Liverpool coach Brendan Rodgers had just seen one of the biggest championships in sports, the English Premier League, potentially slip through his fingers. It had been two decades – an eternity for a club like Liverpool – since its last title, and Rodgers’ team had kept the ball for the majority of the afternoon, yet ended up on the wrong end of a 2-0 scoreline.
So Rodgers was a little ticked off.
“We were the better team with the ball. We just could not unlock them,” Rodgers said, decrying Chelsea’s winning tactics as negative and unsporting. Did I mention winning tactics?
For one match, we know (and surely Rodgers should have) that can work extremely well, especially with a master tactician like Jose Mourinho at the wheel. But for a whole season? Well, the jury’s still out on that one.
Under relative unknown Vlatko Andonovski, FC Kansas City appeared to be on its way to the inaugural NWSL regular season title, using a possession-based, fluid style that drew lots of admirers far from Kansas. But then FCKC lost its last two games and followed that up by losing to Portland in the playoff semifinals.
And now three games into 2014, Kansas City – somewhat predictably – leads the NWSL in shots attempted and, although Seattle might be giving them a big run for their money, is probably near the top of the possession statistics. For their troubles, they have just a single point and sit at the bottom of the NWSL.
Time to panic? FCKC did lose Desiree Scott in the offseason and the defense has not been close to the same without her, having conceded seven times. But they’re still seeing a lot of the ball and getting shots off. Amy Rodriguez has looked lively, and there has to be better soccer ahead for two of last year’s stars, Lauren Holiday and Erika Tymrak.
In short, I don’t think it’s time for Vlatko and crew to throw out the playbook that worked so well last season. At least not yet.
Onto what we learned in Week 3 of the NWSL season:
1) The NWSL actually has a disciplinary committee
Carli Lloyd was suspended for two games Monday for “using excessive force” against Chicago, which came nine days after the incident, and to my knowledge, was the first of its kind for the NWSL. The MLS Disciplinary Committee has been a moderate success, and it would be nice to see the NWSL follow suit, but that also means looking at reckless tackles such as Chicago’s own Julie Johnston taking a bad touch against Washington and nearly doing some major damage to Danesha Adams’ leg trying to retrieve it (in the 67th minute if you wanted to find it on YouTube). Or referees can just start giving such tackles the red cards they deserve.
2) Cascadia rising
Megan Rapinoe (who also may be facing a suspension for a kick out a couple of weeks ago) still wasn’t healthy Sunday, but Seattle took Houston apart anyway. The biggest difference between the Reign and Portland currently is that Seattle has most of its team (including Kim Little) with them to start the season, while the Thorns will have to wait another month. Yet Jess McDonald, whom Alex Morgan will likely replace when she finally gets healthy, stepped up with two goals – including a brilliant second – as Portland posted another early-season victory. They meet on Sat., May 10 by the way in Portland, where all they did was draw 14,000 people on a rainy Saturday night in their win over Kansas City Saturday.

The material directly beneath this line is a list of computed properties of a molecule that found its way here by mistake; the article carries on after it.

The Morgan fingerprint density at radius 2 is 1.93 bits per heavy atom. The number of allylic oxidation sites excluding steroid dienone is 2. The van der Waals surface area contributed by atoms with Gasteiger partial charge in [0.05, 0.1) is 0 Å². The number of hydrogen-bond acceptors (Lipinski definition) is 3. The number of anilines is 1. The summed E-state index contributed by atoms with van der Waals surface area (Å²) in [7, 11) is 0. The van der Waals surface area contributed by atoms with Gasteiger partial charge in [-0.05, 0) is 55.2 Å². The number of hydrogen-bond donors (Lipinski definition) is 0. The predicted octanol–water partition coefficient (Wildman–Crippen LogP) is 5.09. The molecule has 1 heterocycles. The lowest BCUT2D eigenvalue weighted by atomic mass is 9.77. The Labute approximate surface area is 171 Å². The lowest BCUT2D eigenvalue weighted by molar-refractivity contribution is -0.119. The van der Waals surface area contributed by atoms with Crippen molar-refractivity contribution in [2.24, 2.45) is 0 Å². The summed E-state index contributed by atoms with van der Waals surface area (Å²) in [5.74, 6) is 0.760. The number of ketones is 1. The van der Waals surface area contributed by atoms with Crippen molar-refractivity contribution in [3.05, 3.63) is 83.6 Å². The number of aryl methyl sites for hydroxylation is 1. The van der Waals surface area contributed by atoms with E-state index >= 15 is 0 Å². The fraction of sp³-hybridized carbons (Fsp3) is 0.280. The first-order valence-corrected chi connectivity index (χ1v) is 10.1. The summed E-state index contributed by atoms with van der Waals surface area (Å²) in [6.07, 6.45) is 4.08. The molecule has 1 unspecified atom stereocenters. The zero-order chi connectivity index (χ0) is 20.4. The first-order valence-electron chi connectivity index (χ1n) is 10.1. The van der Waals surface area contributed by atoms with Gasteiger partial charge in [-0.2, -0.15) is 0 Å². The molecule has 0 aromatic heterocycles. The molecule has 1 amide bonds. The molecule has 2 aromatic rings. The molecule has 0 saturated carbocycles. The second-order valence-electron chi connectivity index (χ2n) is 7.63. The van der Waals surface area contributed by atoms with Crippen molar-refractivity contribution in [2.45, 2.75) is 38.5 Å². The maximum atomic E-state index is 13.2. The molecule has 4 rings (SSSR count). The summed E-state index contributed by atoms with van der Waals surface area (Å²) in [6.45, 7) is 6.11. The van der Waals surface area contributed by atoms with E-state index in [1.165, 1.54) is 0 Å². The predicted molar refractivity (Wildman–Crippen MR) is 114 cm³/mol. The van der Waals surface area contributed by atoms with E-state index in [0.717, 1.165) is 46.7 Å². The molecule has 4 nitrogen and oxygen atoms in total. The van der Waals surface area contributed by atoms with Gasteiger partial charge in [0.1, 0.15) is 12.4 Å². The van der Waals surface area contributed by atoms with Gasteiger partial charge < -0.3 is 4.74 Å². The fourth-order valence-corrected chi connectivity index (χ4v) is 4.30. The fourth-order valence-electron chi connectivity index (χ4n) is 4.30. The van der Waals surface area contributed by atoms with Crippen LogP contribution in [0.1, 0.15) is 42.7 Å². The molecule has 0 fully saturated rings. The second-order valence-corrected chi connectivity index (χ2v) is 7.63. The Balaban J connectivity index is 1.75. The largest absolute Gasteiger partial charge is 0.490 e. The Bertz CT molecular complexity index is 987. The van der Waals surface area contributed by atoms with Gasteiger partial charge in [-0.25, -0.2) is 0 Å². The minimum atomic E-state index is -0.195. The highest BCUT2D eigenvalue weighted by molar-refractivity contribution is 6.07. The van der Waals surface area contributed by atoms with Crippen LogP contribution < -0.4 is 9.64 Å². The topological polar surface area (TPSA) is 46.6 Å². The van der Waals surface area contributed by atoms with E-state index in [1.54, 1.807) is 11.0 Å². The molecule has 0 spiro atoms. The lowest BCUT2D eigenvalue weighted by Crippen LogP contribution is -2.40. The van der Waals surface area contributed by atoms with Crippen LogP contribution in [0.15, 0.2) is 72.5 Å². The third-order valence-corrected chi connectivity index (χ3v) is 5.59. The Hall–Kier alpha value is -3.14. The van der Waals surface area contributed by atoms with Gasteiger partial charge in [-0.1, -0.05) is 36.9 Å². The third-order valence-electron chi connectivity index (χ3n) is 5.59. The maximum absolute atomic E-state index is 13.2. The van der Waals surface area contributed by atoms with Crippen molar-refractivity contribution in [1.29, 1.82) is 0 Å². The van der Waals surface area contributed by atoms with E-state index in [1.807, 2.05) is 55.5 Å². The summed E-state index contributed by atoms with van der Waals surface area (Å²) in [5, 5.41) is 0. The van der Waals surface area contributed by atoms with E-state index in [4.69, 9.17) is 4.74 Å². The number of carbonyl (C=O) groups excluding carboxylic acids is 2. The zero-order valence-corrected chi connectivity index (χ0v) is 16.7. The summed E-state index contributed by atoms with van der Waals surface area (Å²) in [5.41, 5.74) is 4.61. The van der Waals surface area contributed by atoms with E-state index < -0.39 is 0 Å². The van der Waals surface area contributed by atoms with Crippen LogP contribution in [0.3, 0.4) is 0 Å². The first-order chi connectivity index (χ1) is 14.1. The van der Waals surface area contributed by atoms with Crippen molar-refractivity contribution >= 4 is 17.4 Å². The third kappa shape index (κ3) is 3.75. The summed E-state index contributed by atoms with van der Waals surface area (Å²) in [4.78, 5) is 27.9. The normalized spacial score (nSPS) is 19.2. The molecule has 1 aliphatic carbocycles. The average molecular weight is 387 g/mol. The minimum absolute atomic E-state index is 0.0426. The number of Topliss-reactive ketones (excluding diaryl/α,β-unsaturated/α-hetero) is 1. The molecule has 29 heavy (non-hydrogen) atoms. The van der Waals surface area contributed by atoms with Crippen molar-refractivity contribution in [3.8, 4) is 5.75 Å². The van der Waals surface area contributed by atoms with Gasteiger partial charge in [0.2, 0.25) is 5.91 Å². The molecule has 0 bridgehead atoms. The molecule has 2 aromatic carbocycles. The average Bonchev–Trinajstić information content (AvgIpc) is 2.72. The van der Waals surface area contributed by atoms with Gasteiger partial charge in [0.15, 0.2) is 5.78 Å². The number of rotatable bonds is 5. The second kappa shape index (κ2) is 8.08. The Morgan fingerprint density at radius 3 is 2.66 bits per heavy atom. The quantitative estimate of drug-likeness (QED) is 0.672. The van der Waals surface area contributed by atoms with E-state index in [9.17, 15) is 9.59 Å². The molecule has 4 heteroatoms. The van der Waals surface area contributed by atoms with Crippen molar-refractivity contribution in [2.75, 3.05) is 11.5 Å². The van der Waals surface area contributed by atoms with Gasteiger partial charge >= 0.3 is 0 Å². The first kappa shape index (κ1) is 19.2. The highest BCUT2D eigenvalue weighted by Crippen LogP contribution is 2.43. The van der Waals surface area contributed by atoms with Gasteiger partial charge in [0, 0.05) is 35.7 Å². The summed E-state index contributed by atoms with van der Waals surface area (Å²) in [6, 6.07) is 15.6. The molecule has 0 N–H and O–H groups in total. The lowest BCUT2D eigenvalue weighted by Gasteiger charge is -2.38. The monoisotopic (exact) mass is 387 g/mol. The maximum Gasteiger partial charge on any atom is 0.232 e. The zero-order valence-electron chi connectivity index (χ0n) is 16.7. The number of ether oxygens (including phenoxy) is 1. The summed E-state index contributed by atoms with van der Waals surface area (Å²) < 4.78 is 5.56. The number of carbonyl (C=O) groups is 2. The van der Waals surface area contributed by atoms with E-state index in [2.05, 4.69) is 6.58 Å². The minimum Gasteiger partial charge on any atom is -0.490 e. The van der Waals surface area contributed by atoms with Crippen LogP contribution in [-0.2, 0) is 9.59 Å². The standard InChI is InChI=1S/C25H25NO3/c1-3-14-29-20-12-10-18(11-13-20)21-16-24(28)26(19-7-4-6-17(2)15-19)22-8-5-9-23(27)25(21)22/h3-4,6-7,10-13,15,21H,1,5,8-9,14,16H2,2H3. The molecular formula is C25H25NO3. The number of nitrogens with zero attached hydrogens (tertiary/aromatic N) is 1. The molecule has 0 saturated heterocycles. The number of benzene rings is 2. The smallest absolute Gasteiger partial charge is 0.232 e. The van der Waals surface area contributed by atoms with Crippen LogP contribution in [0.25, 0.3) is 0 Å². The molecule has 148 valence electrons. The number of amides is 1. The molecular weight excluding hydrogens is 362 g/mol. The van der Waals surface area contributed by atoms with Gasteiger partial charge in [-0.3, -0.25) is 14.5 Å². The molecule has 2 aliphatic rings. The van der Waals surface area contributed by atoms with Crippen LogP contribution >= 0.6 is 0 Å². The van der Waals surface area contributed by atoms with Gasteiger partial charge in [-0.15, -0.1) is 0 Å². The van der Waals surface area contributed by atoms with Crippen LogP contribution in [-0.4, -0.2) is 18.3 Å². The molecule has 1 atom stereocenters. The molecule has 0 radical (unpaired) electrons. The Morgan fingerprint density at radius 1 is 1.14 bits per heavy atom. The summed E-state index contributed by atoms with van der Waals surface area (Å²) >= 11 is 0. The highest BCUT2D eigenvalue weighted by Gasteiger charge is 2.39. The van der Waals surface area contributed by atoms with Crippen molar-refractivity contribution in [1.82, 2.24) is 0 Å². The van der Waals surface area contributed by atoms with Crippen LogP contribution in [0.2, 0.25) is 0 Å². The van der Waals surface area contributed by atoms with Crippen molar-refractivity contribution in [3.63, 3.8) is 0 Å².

3) Stopping the bleeding
It would appear Kaylyn Kyle is headed to Houston and the backline is a work in progress, but Boston was able to grab three points over equally struggling Sky Blue Sunday night. Most of the Breakers success ran through Lianne Sanderson, who is making her case to be considered with the top players in NWSL with two more goals and an assist. Tom Durkin played Heather O’Reilly in the middle for most of the night and Sky Blue not only scored twice, but missed several other opportunities, even with Maya Hayes going without a shot. Meanwhile, Sky Blue has to turn around and host Seattle Wednesday, which does not bode well for them based on current form.
4) Clean sheet for Washington
The weather was miserable in suburban Chicago last Saturday, but that shouldn’t take away from a gutsy effort from the Spirit, two words that didn’t really come near each other at any point last season. But there was Tori Huster not only looking confident in the middle of the Washington defense, but scoring the winner (albeit controversially) at the other end. Mark Parsons, intelligently, is trying to pace Crystal Dunn, especially with a tough run of games in quick succession early in the season, but with her healthy, the Spirit may have playoff aspirations yet.
5) Aside from the bad tackles …
It’s probably not coincidence that two of the more aggressive players in NWSL have also been the most impressive in the early-season. The USWNT depth at center back is fairly thin right now, which may give room for someone like Julie Johnston to find a home if the new coach can tame her propensity for being a little too aggressive. But Johnston is fearless, has athleticism, and is is constantly seen roaming forward the ball (which may be the only thing she has in common with her potential backline partner Becky Sauerbrunn stylistically), all qualities that have served her well for Chicago thus far this season.
Meanwhile, with Portland’s missing personnel, Allie Long has stepped in and been the biggest reason the Thorns have been able to not only stay afloat, but thrive. When Vero Boquete arrives, Long should be able to fit into a more natural holding midfielder role, but should find the opportunities to get forward when Portland is at full power as well.